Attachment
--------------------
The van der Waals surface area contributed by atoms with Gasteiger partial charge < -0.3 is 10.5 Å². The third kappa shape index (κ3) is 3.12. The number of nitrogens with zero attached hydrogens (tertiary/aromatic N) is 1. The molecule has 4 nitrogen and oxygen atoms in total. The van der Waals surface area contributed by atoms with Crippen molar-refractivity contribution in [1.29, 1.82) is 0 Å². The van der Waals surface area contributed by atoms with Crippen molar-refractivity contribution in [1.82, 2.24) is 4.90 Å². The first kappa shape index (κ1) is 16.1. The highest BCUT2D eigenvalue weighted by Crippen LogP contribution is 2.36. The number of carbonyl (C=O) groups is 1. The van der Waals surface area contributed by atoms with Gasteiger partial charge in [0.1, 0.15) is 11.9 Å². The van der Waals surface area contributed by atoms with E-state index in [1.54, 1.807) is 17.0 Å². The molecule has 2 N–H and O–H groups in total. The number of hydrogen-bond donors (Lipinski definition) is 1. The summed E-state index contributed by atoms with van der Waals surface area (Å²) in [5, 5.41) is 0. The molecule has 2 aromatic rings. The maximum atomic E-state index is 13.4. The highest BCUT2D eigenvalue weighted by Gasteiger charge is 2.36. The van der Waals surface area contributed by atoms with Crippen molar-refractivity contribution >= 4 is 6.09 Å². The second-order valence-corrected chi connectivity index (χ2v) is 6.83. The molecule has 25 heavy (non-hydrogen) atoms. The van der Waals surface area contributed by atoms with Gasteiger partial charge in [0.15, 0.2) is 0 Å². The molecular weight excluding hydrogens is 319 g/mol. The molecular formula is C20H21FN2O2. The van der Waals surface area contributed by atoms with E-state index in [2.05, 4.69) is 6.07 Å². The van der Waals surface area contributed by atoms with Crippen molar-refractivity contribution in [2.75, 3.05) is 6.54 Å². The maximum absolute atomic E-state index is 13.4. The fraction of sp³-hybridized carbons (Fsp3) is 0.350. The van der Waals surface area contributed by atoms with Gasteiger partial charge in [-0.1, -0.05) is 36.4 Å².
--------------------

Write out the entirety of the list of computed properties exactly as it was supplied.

The van der Waals surface area contributed by atoms with Gasteiger partial charge < -0.3 is 10.5 Å². The third kappa shape index (κ3) is 3.12. The number of nitrogens with zero attached hydrogens (tertiary/aromatic N) is 1. The molecule has 4 nitrogen and oxygen atoms in total. The van der Waals surface area contributed by atoms with Crippen molar-refractivity contribution in [1.29, 1.82) is 0 Å². The van der Waals surface area contributed by atoms with Crippen molar-refractivity contribution in [1.82, 2.24) is 4.90 Å². The first kappa shape index (κ1) is 16.1. The highest BCUT2D eigenvalue weighted by Crippen LogP contribution is 2.36. The number of carbonyl (C=O) groups is 1. The van der Waals surface area contributed by atoms with Gasteiger partial charge in [0.1, 0.15) is 11.9 Å². The van der Waals surface area contributed by atoms with E-state index in [1.54, 1.807) is 17.0 Å². The molecule has 2 N–H and O–H groups in total. The number of hydrogen-bond donors (Lipinski definition) is 1. The summed E-state index contributed by atoms with van der Waals surface area (Å²) in [5, 5.41) is 0. The molecule has 2 aromatic rings. The maximum atomic E-state index is 13.4. The highest BCUT2D eigenvalue weighted by Gasteiger charge is 2.36. The van der Waals surface area contributed by atoms with Crippen molar-refractivity contribution >= 4 is 6.09 Å². The second-order valence-corrected chi connectivity index (χ2v) is 6.83. The molecule has 25 heavy (non-hydrogen) atoms. The van der Waals surface area contributed by atoms with Gasteiger partial charge in [0.15, 0.2) is 0 Å². The molecular weight excluding hydrogens is 319 g/mol. The molecular formula is C20H21FN2O2. The van der Waals surface area contributed by atoms with E-state index in [2.05, 4.69) is 6.07 Å². The van der Waals surface area contributed by atoms with Crippen molar-refractivity contribution in [2.75, 3.05) is 6.54 Å². The maximum absolute atomic E-state index is 13.4. The fraction of sp³-hybridized carbons (Fsp3) is 0.350. The van der Waals surface area contributed by atoms with Gasteiger partial charge in [-0.1, -0.05) is 36.4 Å².